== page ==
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New book honours WWI heroes

Wednesday, 31st January, 2018 5:29pm

A new book will turn the spotlight on the Royal Navy’s coast of Ireland command in World War One and the role it played in the Allied victory.
‘Bayly’s War’, written by naval historian Steve Dunn, seeks to honour the efforts of the men involved in one of the great sea battles of the First World War.

Based in Queenstown (now Cobh), British and US allies, under the command of Vice Admiral Lewis Bayly, were responsible for protecting trade that passed through the western approaches.

Mr Dunn said he believes the efforts of the men involved has not been adequately recognised until now.

“Although a great deal has been written about the war, this is a narrative that few people really know about, and yet these sailors were literally in a fight for survival as German U-boats targeted trade in the cold waters of the Atlantic in an attempt to drive Britain to submission through lack of food and critical resources,” he said.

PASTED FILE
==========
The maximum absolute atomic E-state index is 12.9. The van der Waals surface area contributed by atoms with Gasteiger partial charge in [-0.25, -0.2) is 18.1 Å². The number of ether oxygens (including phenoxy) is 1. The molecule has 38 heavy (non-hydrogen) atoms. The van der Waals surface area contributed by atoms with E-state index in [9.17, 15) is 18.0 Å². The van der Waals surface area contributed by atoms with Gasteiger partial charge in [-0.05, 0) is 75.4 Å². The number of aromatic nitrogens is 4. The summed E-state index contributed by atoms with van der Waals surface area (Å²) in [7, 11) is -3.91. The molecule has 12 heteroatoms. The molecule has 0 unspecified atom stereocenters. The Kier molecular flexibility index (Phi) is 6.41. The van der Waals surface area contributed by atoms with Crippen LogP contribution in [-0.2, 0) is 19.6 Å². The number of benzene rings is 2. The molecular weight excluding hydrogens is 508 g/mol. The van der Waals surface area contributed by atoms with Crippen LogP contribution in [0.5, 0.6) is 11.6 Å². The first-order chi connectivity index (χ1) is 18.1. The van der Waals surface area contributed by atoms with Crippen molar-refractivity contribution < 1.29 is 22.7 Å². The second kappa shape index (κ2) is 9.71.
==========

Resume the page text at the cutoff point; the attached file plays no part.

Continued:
“What makes their contribution so significant is that many of the men were fishermen or reservists, with little or no Royal Navy training, and yet despite their lack of experience, they showed real courage and skill.”

The book covers details of major tragedies such as the sinking of the Lusitania in May 1915 off the Old Head of Kinsale. It also included many first-hand accounts and stories of individuals such as 19 year old Josephine Carr, a shorthand typist from Bethesda Road in Cork whose body was never recovered after the ship she was on, the SS Leinster, was torpedoed by a German submarine.

Mr Dunn’s previous book ‘Securing the Narrow Sea’ was shortlisted for the 2017 Mountbatten Maritime Award.

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